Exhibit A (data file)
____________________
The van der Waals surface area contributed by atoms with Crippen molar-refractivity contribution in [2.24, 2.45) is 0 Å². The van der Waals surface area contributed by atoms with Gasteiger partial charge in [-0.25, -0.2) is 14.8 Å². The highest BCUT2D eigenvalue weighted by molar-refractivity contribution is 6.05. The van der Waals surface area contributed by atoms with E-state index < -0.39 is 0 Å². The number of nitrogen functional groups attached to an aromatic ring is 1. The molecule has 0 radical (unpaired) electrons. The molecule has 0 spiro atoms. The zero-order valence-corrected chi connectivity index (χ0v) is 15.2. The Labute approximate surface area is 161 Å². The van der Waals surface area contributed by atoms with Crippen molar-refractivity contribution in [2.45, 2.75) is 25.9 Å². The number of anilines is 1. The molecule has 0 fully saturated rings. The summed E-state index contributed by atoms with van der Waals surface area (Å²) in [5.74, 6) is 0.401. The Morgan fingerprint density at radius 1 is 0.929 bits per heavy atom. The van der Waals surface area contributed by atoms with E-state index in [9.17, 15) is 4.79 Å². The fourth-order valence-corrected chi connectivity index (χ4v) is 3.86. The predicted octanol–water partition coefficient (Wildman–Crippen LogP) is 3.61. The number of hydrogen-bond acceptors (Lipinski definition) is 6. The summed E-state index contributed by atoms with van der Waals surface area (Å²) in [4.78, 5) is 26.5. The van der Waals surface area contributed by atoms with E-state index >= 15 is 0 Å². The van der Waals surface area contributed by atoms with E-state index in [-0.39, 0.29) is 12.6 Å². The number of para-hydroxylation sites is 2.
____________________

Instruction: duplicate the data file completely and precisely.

The van der Waals surface area contributed by atoms with Crippen molar-refractivity contribution in [2.24, 2.45) is 0 Å². The van der Waals surface area contributed by atoms with Gasteiger partial charge in [-0.25, -0.2) is 14.8 Å². The highest BCUT2D eigenvalue weighted by molar-refractivity contribution is 6.05. The van der Waals surface area contributed by atoms with E-state index < -0.39 is 0 Å². The number of nitrogen functional groups attached to an aromatic ring is 1. The molecule has 0 radical (unpaired) electrons. The molecule has 0 spiro atoms. The zero-order valence-corrected chi connectivity index (χ0v) is 15.2. The Labute approximate surface area is 161 Å². The van der Waals surface area contributed by atoms with Crippen molar-refractivity contribution in [2.45, 2.75) is 25.9 Å². The number of anilines is 1. The molecule has 0 fully saturated rings. The summed E-state index contributed by atoms with van der Waals surface area (Å²) in [5.74, 6) is 0.401. The Morgan fingerprint density at radius 1 is 0.929 bits per heavy atom. The van der Waals surface area contributed by atoms with E-state index in [9.17, 15) is 4.79 Å². The fourth-order valence-corrected chi connectivity index (χ4v) is 3.86. The predicted octanol–water partition coefficient (Wildman–Crippen LogP) is 3.61. The number of hydrogen-bond acceptors (Lipinski definition) is 6. The summed E-state index contributed by atoms with van der Waals surface area (Å²) in [4.78, 5) is 26.5. The van der Waals surface area contributed by atoms with E-state index >= 15 is 0 Å². The van der Waals surface area contributed by atoms with E-state index in [-0.39, 0.29) is 12.6 Å². The number of para-hydroxylation sites is 2.